How do you connect your classroom with the community? Are there organizations you partner with? Join the conversation by commenting below!
Written by Jennifer Larson (5-8 Orchestra) and Andrew Ellingsen (part-time Instructional Coach)
We all know the power of having parents involved in a student’s education.
In spite of knowing this, finding ways to engage parents in their student’s educational life can be tricky. Jennifer Larson, 5-8 Orchestra teacher, wrestled with this a few years ago. After researching and brainstorming, she settled on a solution that has worked for her -- and it puts parents in the spotlight!
Each year at conferences, Mrs. Larson sends home a packet of activities for students to complete with their parents. Over the course of a couple months, students teach their parents about their instrument and how to take care of it. After that, students share with their parents some of the basics of how to play the instrument. When parents have learned three notes, students teach them two simple songs -- and the parents perform those songs at the concert each year!
So far, the project has proven to be a success for everyone involved! Parents gain a deeper understanding of their child’s learning, Mrs. Larson gains more support from parents, and students come back to school excited to share everything their parents are doing “wrong”! (Mrs. Larson pointed out that frequently the things students highlight as problems for their parents are things they’re doing wrong themselves! They’re able to identify problems in others that they can’t yet identify in themselves -- which is good information for Jennifer to have as she plans future instruction.)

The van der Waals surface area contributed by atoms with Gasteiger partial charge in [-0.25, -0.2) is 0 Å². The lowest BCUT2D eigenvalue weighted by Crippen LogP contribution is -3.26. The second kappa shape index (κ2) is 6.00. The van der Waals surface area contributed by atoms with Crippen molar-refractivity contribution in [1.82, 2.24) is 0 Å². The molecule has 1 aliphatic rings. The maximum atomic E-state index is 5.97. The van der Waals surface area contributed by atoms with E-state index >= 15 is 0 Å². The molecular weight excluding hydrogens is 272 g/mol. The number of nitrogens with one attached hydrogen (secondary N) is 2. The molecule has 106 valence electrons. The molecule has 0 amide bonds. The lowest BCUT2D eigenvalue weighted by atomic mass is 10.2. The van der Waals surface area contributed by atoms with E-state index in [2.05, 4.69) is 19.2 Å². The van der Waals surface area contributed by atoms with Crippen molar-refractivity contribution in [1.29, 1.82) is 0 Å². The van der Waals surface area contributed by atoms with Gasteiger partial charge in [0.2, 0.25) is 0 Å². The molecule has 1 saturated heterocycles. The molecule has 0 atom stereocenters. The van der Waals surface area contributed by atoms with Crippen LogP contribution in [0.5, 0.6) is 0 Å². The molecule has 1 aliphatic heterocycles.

How do you engage parents in the learning process? What have you tried that’s worked? Join the conversation by sharing your ideas in the comments below!
Source: Some of this post summarizes a lengthier blog post on the topic which is available at http://www.education.com/reference/article/benefits-parent-involvement-research/.
Written by Sarah Zbornick, DCSD Instructional Coach
When I discovered that Lisa Witzke was doing pen pals with her 6th graders, I was excited to see how it worked. In the 1980s, I had a pen pal. With a #2 pencil (although sometimes I cheated and used a pen) and paper in hand, I wrote about my life in Iowa. Then I’d anxiously await a week or two to hear back. I don’t remember her name anymore, but I do remember that she was from Georgia and how exotic that was. And it was only Georgia the state, not the country. Ms. Witzke hasn’t been doing it since the 1980s, but she does start the process with paper and pencil. She began about six or seven years ago, working diligently to find reliable schools, teachers, and students from countries studied in sixth grade. Now she has connections with schools in China, Greece, Italy, and India. Iraq and Egypt are also studied in sixth grade, but consistent partnerships with schools in these countries proved difficult to establish.